Ginkgo biloba has been reputed as an aid to brain health and neurological conditions for centuries by traditional doctors. Ginkgo’s usefulness for children with attention deficit/hyperactivity disorder has now been confirmed by a clinical study from Germany. This is supported by previous research showing Ginkgo’s effects on cognition among the elderly.
The ADHD research comes from the University of Tübingen’s Center for Medicine, Society and Prevention.
Researchers tested a Ginkgo biloba extract called EGb761 on 20 children diagnosed with ADHD in an open clinical protocol. The children were given the Ginkgo extract for three to five weeks at a dosage of up to 240 milligrams. This maximum dosage was given to those children who did not have immediate effective responses to a lower dose over the initial period of three weeks.
The researchers utilized clinical assessments to rate the improvement in symptoms along with the Continuous Performance Test (Cue-CNV in the CPT) that tested the brain’s electrical activity among the children. The researchers also assessed the children with quality of life testing and the Side Effect Rating Scale.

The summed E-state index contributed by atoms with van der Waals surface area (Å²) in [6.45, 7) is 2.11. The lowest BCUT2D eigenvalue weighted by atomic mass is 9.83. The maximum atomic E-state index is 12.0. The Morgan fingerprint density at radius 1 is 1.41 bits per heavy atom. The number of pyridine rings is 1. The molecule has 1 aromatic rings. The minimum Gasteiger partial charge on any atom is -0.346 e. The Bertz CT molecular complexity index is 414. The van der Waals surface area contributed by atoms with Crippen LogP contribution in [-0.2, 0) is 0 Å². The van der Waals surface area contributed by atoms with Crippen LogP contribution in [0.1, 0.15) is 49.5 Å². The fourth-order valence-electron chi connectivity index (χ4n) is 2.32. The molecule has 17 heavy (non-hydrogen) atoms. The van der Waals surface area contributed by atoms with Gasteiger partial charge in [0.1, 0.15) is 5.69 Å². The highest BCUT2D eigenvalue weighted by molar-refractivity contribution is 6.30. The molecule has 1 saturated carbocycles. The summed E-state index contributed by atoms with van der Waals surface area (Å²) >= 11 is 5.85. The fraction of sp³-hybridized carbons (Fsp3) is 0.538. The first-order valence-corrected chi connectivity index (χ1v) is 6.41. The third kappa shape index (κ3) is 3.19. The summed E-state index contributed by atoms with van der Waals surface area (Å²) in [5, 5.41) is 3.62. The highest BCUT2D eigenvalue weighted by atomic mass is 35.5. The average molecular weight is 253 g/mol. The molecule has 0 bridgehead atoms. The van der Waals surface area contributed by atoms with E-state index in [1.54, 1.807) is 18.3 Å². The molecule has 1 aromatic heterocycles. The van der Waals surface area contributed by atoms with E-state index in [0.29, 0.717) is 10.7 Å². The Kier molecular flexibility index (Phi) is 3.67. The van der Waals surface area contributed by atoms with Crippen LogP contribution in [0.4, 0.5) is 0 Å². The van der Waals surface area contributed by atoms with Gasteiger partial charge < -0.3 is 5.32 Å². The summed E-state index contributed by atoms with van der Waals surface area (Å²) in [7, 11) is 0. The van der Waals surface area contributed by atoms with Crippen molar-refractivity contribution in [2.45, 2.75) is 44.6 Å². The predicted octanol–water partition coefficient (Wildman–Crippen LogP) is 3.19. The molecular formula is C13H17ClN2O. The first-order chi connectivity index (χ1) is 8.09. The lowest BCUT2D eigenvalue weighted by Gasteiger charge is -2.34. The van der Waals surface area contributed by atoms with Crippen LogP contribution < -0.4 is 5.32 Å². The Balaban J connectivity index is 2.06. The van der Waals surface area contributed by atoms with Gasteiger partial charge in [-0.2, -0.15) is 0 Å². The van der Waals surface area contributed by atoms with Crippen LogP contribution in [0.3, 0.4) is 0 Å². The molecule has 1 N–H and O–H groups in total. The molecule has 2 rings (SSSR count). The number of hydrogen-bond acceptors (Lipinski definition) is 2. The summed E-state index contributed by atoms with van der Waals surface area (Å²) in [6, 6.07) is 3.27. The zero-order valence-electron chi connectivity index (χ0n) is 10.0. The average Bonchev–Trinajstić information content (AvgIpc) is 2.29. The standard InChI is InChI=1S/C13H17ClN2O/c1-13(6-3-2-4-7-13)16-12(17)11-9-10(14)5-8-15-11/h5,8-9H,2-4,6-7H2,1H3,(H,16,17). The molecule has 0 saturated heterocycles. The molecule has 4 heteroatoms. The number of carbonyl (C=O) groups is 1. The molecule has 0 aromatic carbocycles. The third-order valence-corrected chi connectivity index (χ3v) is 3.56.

What is CNV testing?
Contingent negative variation (CNV) testing utilizes magnetoencephalography (MEG) to measure the amplitudes of brain waves that correspond to attention and stimuli. These waves are thought to originate from the premotor cortex.
The researchers found that the Ginkgo extract improved ADHD symptoms among the children. This improvement corresponded with improved CNV results.